We awoke early in the morning on Wednesday at Irene’s house in Quinneville — our last morning there. We had a quick breakfast, loaded up the van and said our farewells to our new friend. We picked up Dom at his La Fiere house so that he could travel with us for the remainder of the week. We were off to soak in more of the long history of war in France.
We went to Merville to see Pegasus Bridge. The British 6th Airborne Division captured this significant bridge in the early hours of D-Day by expertly landing three Horsa gliders right next to it. The troopers immediately took the bridge. There were skirmishes and fights to follow, but the British paratroopers were successful due to their bold action. We went through the museum at Pegasus Bridge and learned a lot more about our Allies’ involvement in Normandy. The actual original drawbridge that was captured in 1944 remained in operation for several decades and is now on display in the museum yard.
After departing the museum, we made a quick stop at the bridge (mostly because it was drawn up for a sailboat to go through. We walked the ground where the gliders landed. Wow, they were bold!
Lunchtime saw us eating at a really nice restaurant where we sat outside. The weather was perfect and we were shaded by a chestnut tree. Each meal provided us with the opportunity to try new things. I had escargots (snails) and veal for the first time in my life. It was really good.
Another objective for the British paratroopers that was extremely important on D-Day was to silence an artillery battery in Merville. We went to Merville Battery — a cool order of German gun emplacements. Much of the original fortifications and equipment are there. Again, the boldness of action of the very few British paratroopers who attacked and disabled the artillery was unbelievable. There were 750 paratroopers who loaded airplanes and left England for this mission. Only 150 were assembled to conduct the attack once on the ground — yet they succeeded with 75 combat ready afterward.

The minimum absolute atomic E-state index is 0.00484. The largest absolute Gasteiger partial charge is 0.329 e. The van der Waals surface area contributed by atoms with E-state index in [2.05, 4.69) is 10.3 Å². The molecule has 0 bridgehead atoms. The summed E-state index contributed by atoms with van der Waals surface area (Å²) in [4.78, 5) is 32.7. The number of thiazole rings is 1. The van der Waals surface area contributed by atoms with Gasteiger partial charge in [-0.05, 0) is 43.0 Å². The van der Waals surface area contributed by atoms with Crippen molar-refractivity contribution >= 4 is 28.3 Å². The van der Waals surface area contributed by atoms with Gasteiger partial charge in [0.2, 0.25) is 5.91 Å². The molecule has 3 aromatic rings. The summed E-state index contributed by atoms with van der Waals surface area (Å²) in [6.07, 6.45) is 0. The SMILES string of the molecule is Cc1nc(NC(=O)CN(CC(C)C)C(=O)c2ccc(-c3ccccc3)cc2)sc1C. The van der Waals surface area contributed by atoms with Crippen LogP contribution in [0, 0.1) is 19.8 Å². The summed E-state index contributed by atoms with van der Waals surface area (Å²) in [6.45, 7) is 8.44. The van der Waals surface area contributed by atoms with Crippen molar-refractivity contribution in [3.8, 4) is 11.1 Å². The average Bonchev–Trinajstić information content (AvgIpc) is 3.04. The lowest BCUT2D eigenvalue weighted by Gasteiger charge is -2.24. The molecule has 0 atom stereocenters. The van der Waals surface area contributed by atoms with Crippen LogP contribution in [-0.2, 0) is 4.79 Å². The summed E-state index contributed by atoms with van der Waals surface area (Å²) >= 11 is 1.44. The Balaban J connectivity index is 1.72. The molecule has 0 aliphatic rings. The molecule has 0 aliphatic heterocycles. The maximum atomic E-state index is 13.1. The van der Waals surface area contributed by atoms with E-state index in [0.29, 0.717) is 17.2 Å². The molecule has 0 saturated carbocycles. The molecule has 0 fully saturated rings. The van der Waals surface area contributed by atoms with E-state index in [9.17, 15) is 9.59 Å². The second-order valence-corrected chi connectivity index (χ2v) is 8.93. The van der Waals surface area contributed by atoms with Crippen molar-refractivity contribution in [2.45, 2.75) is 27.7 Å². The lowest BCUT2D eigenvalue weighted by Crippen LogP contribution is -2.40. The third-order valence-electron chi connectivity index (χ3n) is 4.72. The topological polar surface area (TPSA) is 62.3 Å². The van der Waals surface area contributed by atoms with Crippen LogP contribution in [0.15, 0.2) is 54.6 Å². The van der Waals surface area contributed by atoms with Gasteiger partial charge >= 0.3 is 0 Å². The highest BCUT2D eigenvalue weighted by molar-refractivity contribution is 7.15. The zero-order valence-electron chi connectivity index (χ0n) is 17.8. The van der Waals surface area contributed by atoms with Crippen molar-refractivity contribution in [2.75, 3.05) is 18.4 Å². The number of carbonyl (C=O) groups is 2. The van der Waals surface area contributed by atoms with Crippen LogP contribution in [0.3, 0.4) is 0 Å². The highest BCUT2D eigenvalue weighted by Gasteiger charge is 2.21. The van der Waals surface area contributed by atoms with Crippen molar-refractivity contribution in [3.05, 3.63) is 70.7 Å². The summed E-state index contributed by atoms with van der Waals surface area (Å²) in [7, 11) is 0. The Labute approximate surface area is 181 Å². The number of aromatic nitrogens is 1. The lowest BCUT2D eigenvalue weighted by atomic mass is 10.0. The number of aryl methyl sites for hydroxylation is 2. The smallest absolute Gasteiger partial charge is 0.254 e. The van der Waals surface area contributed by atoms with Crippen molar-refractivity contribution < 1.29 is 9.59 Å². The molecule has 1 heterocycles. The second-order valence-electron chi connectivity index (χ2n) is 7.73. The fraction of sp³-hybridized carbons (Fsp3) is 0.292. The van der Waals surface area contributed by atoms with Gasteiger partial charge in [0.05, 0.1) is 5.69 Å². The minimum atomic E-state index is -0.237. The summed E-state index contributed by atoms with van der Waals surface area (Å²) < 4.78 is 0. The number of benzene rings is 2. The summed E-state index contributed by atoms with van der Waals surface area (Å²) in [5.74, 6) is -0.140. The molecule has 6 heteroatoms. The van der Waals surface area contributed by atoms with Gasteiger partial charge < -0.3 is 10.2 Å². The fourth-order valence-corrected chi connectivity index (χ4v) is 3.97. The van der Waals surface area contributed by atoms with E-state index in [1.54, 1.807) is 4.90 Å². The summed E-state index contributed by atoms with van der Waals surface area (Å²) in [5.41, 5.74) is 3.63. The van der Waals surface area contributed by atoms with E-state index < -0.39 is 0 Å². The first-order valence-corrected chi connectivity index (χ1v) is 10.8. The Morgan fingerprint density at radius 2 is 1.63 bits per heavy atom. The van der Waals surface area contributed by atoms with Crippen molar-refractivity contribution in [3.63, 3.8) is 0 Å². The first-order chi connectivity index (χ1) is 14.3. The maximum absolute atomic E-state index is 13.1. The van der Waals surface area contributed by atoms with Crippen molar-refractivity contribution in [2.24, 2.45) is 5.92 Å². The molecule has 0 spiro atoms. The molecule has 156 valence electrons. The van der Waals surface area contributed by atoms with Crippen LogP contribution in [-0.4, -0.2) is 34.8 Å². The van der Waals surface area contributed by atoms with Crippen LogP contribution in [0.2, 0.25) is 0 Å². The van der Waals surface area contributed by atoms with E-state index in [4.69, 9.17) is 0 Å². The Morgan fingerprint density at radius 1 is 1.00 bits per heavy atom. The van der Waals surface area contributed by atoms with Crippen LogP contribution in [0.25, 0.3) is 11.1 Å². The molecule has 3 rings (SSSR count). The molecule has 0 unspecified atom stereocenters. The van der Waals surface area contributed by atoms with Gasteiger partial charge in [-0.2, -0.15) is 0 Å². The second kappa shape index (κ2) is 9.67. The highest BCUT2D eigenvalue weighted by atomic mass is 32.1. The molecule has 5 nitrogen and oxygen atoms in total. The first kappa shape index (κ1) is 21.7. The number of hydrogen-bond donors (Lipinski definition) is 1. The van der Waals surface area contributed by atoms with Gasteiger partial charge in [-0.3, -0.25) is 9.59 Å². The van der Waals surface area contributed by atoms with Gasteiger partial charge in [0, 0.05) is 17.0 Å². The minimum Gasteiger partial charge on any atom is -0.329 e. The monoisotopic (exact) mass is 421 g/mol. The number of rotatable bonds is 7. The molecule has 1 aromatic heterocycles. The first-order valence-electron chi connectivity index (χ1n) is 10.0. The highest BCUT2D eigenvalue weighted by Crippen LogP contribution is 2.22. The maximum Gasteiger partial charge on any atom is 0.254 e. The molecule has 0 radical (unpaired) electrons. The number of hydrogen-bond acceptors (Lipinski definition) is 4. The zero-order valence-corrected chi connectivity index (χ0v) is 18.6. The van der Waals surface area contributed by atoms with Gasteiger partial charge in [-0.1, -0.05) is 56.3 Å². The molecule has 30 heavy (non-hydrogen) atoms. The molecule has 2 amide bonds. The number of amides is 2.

My personal favorite part of the day was our visit to the British cemetery. This place was beautiful and peaceful. It was interesting to see the allied graves and the German soldiers who were in the same cemetery.
We spent several hours traveling to the area of Belleau Wood to get set for Thursday’s tours.
Thursday was the 4th of July, Independence Day, and we began by visiting and paying respects to the many Americans who served in the Great War —World War I.
The first stop was at the WWI monument overlooking Chateau Thierry. This was an awesome monument built shortly after the war. It stayed during the second war. We then went to the American cemetery and were again impressed by the numbers of Americans who fought for freedom and liberty. We met the superintendent of the battle monuments and he told us a story of a 14-year-old American soldier who was killed and never found. He also said that the French and British were losing people at a rate of 180,000 per month for the last year of the war. Unbelievable numbers. We visited the grave of Cpl. Allison Page from Aberdeen, who was a Marine that fell at Belleau Wood.
We walked down to the village and were able to drink from the bulldog spring that is said to add 10 years life too any Marine who drinks from it. This is where the Marines earned the nickname “Devil Dogs.”
The bulldog spring— said to add ten years to the life of every Marine who drinks from it.
Since Dom was leading us, we were able to visit places that we hadn’t heard of. We went to Dragon Cave where German and French soldiers fought underground for weeks in total darkness. We also visited the decimated town of Croanne. This town had more than 320 homes at the beginning of the Great War as well as a bustling town. All was destroyed and the old town is just holes in the ground now.
What a great experience to see how much had been fought for over the years and centuries.
We drove to Paris for our last visits.
Raiders at the Great War monument.